Nokia is turning over its handset business to Microsoft, but that doesn’t necessarily mean the company is giving up on building new devices all together. According to The Economist, Nokia will now shift its focus to its three other business arms: Nokia Solutions and Networks (NSN), HERE Navigation Apps, and Advanced Technologies. NSN is by far the largest of Nokia’s secondary businesses, and “accounts for about 90% of the new Nokia’s revenue.” NSN CEO Rajeev Suri sees only “flat to modest growth” for the future of the networks industry, and has subsequently made mobile broadband the linchpin of his group. More →
It’s taken a while but it looks like Microsoft has decided what many OEMs have said for a long time: That Windows RT is pointless, especially in an era of power-efficient Haswell tablet processors. ZDNet reports that Microsoft is planning to slim down the number of Windows versions it offers and Windows RT looks like it’s on the chopping block. Although Microsoft was reportedly trying to salvage Windows RT by making it into a phablet-centric operating system, one of ZDNet’s sources now says that “it’s more likely that the Windows Phone OS core is what Microsoft will use as the starting point, rather than Windows RT” for its ARM-based devices going forward.
Launched on November 22nd in 13 markets, the Xbox One has sold in more than one million consoles in less than 24 hours, setting a new record for Microsoft and matching Sony’s launch numbers for the PlayStation 4. In a post on the Xbox.com site, Microsoft announced that Xbox One day one sales surpassed Xbox 360 sales and that the console is sold out at most retailers. The Xbox One console is priced at $499.99, while the PlayStation 4 costs $399.99. More →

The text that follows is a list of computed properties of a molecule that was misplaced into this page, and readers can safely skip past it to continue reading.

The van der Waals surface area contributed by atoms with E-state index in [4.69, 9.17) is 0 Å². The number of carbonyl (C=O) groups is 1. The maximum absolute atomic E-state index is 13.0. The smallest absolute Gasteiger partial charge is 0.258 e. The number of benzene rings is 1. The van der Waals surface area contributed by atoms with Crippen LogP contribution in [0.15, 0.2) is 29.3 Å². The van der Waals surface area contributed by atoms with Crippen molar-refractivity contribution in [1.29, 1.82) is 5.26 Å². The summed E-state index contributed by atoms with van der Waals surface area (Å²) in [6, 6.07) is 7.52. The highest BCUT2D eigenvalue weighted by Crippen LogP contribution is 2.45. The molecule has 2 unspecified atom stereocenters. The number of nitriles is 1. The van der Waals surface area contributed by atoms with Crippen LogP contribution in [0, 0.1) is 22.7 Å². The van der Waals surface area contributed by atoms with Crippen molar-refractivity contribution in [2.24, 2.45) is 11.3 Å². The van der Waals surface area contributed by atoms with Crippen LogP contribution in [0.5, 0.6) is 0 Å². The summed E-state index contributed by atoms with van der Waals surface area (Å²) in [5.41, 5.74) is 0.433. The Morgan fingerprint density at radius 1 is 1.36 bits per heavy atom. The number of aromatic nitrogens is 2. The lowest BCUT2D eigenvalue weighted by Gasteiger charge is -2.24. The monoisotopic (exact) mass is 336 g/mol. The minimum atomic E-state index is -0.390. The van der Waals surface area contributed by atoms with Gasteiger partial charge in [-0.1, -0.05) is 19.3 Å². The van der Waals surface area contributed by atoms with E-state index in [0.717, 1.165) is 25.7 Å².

The Xbox One is apparently more than just a killer next-generation gaming console — it’s also apparently a dry run for what outgoing CEO Steve Ballmer hopes will be a more collaborative Microsoft. Bloomberg Businessweek reports on how the Xbox One really is the first major consumer product Microsoft has built where it’s encouraged input from so many of its major divisions including Windows, Skype, Bing, Azure, Kinect and SkyDrive. All of this in-house cooperation is somewhat new to Microsoft, which has long been famous for encouraging cutthroat competition among its employees. More →
Does Google feel intimidated by Microsoft’s “Scroogled” merchandise campaign? Don’t be silly, of course it doesn’t. A Google spokesperson told The Verge that Microsoft’s decision to sell anti-Google shirts on its website “comes as no surprise” because “competition in the wearables space really is heating up.” The Google statement is something of a subtle dig at Microsoft, which so far looks like it might be late to the game for producing wearable computers, even as Google, Samsung and others have already started building smartwatches and headsets such as Google Glass. Of course, Microsoft could get the last laugh in this case if it turns out the wearable computing market is a bust and if consumers shun Google Glass just like they’ve been reportedly shunning the first-generation Galaxy Gear.